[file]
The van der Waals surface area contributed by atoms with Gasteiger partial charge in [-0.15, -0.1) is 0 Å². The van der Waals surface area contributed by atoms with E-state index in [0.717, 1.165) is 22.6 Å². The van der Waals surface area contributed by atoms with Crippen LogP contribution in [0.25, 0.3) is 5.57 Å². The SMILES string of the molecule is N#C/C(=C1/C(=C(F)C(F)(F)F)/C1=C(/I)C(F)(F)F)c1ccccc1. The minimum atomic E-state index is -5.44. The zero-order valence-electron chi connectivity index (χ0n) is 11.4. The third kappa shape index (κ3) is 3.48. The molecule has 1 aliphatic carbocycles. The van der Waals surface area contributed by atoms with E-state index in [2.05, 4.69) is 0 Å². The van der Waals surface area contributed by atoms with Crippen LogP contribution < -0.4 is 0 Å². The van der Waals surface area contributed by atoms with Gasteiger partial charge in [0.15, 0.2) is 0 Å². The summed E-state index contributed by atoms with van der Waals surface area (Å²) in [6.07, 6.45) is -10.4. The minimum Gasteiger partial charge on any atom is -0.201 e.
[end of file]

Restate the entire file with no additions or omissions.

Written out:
The van der Waals surface area contributed by atoms with Gasteiger partial charge in [-0.15, -0.1) is 0 Å². The van der Waals surface area contributed by atoms with E-state index in [0.717, 1.165) is 22.6 Å². The van der Waals surface area contributed by atoms with Crippen LogP contribution in [0.25, 0.3) is 5.57 Å². The SMILES string of the molecule is N#C/C(=C1/C(=C(F)C(F)(F)F)/C1=C(/I)C(F)(F)F)c1ccccc1. The minimum atomic E-state index is -5.44. The zero-order valence-electron chi connectivity index (χ0n) is 11.4. The third kappa shape index (κ3) is 3.48. The molecule has 1 aliphatic carbocycles. The van der Waals surface area contributed by atoms with E-state index in [2.05, 4.69) is 0 Å². The van der Waals surface area contributed by atoms with Crippen LogP contribution < -0.4 is 0 Å². The van der Waals surface area contributed by atoms with Gasteiger partial charge in [0.15, 0.2) is 0 Å². The summed E-state index contributed by atoms with van der Waals surface area (Å²) in [6.07, 6.45) is -10.4. The minimum Gasteiger partial charge on any atom is -0.201 e.